After gaining 1.7% versus the euro in Monday’s session on Brexit optimism, the pound fell 1.6% versus the euro in Tuesday’s session. UK Parliament rejected Theresa May’s Brexit deal, which brought the pound euro exchange rate to close at €1.1611. The pound was moving higher again in early trade on Wednesday.
|What do these figures mean?|
When measuring the value of a pair of currencies, one set equals 1 unit and the other shows the current equivalent. As the market moves, the amount will vary from minute to minute.
For example, it could be written: 1 GBP = 1.13990 EUR
Here, £1 is equivalent to approximately €1.14. This specifically measures the pound’s worth against the euro. If the euro amount increases in this pairing, it’s positive for the pound.
Or, if you were looking at it the other way around: 1 EUR = 0.87271 GBP
In this example, €1 is equivalent to approximately £0.87. This measures the euro’s worth versus the British pound. If the sterling number gets larger, it’s good news for the euro.
Theresa May experienced another sizeable defeat in Parliament on Tuesday evening. 242 ministers voted in favour of her Brexit deal, whilst 391 voted against it. The PM’s deal was rejected by 149 majority, an improvement on the defeat by 230 that she experienced the first time she tried to push the deal through the house of commons.
Earlier on Tuesday, the UK’s top lawyer advised Parliament that the new concessions from Brussels over the Irish backstop arrangement were not legally binding. As a result, ministers made it clear that the Brexit deal did not measure up, by rejecting it for a second time.
Today Parliament will decide if they are prepared to accept a no deal Brexit. Political analysts widely assume that ministers will vote against a no deal Brexit. This leads to Thursday’s vote, which will be on extending Article 50.
Extending Article 50 could open the doors to further negotiation or even a second referendum, both of which are supportive of the pound because they point to a softer Brexit. However, the extended uncertainty is not so good for businesses, which could keep th economy at a standstill for longer.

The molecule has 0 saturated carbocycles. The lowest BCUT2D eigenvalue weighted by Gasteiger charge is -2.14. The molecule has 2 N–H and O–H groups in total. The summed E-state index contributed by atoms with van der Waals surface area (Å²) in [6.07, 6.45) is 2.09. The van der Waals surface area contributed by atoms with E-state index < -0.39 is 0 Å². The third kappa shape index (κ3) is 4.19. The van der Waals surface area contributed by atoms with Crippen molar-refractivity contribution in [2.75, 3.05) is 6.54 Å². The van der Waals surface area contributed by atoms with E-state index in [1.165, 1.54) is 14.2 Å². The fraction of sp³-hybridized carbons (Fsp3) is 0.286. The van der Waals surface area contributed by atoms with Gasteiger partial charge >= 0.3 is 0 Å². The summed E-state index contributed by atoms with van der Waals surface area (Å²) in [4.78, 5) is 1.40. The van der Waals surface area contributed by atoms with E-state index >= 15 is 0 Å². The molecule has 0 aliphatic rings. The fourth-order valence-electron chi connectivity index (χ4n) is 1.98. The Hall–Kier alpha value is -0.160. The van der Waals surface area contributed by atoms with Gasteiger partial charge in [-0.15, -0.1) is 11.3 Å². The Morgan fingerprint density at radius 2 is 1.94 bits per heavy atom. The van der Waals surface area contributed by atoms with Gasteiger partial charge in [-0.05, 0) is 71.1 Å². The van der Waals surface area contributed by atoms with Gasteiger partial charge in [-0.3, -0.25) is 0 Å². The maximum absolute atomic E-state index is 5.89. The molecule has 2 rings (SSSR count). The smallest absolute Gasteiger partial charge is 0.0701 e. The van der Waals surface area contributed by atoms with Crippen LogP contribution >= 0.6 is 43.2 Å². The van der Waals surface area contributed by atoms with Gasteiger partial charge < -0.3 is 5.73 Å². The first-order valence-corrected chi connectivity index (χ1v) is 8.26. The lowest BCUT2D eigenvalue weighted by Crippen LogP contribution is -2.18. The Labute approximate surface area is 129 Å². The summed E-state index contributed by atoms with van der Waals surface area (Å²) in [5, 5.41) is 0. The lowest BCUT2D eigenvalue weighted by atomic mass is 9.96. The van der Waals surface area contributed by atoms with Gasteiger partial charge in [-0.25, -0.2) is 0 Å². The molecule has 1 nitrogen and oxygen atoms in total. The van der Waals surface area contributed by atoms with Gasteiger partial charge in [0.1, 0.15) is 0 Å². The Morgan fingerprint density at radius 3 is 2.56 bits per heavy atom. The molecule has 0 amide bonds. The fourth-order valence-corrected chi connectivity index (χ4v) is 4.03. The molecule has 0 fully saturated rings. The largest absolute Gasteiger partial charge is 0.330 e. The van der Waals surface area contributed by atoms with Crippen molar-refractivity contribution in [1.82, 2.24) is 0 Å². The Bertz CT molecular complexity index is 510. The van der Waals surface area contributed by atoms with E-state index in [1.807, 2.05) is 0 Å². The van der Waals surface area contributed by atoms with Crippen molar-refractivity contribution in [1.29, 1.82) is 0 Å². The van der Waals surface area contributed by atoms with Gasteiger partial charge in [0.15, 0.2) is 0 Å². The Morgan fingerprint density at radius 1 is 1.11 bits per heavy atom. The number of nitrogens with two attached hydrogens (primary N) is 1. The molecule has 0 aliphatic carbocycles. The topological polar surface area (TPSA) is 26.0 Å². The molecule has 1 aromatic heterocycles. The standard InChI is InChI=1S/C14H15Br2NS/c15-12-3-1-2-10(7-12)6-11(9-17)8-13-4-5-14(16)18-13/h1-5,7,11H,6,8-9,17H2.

|Why is a “soft” Brexit better for sterling than a “hard” Brexit?|
|A soft Brexit implies anything less than UK’s complete withdrawal from the EU. For example, it could mean the UK retains some form of membership to the European Union single market in exchange for some free movement of people, i.e. immigration. This is considered more positive than a “hard” Brexit, which is a full severance from the EU. The reason “soft” is considered more pound-friendly is because the economic impact would be lower. If there is less negative impact on the economy, foreign investors will continue to invest in the UK. As investment requires local currency, this increased demand for the pound then boosts its value.|
The Spring statement is today. Whilst it will almost certainly be overshadowed by Brexit, certain elements such as growth forecasts and inflation outlook, will be watched closely.
With a sparse eurozone economic calendar, the euro spent the previous session trading to the tune of the pound and Brexit headlines.
Today, the health of the eurozone economy will be in focus again. Analysts are forecasting Eurozone industrial production will tick higher in January, after dismal figures in December. On an annual basis eurozone industrial production dived -4.2% in December. This should improve to falling -2.1% in January. This is still a fragile reading.
This publication is provided for general information purposes only and is not intended to cover every aspect of the topics with which it deals. It is not intended to amount to advice on which you should rely. You must obtain professional or specialist advice before taking, or refraining from, any action on the basis of the content in this publication. The information in this publication does not constitute legal, tax or other professional advice from TransferWise Inc., Currency Live or its affiliates. Prior results do not guarantee a similar outcome. We make no representations, warranties or guarantees, whether express or implied, that the content in the publication is accurate, complete or up to date. Consult our risk warning page for more details.
This article was initially published on TransferWise.com from the same author. The content at Currency Live is the sole opinion of the authors and in no way reflects the views of TransferWise Inc.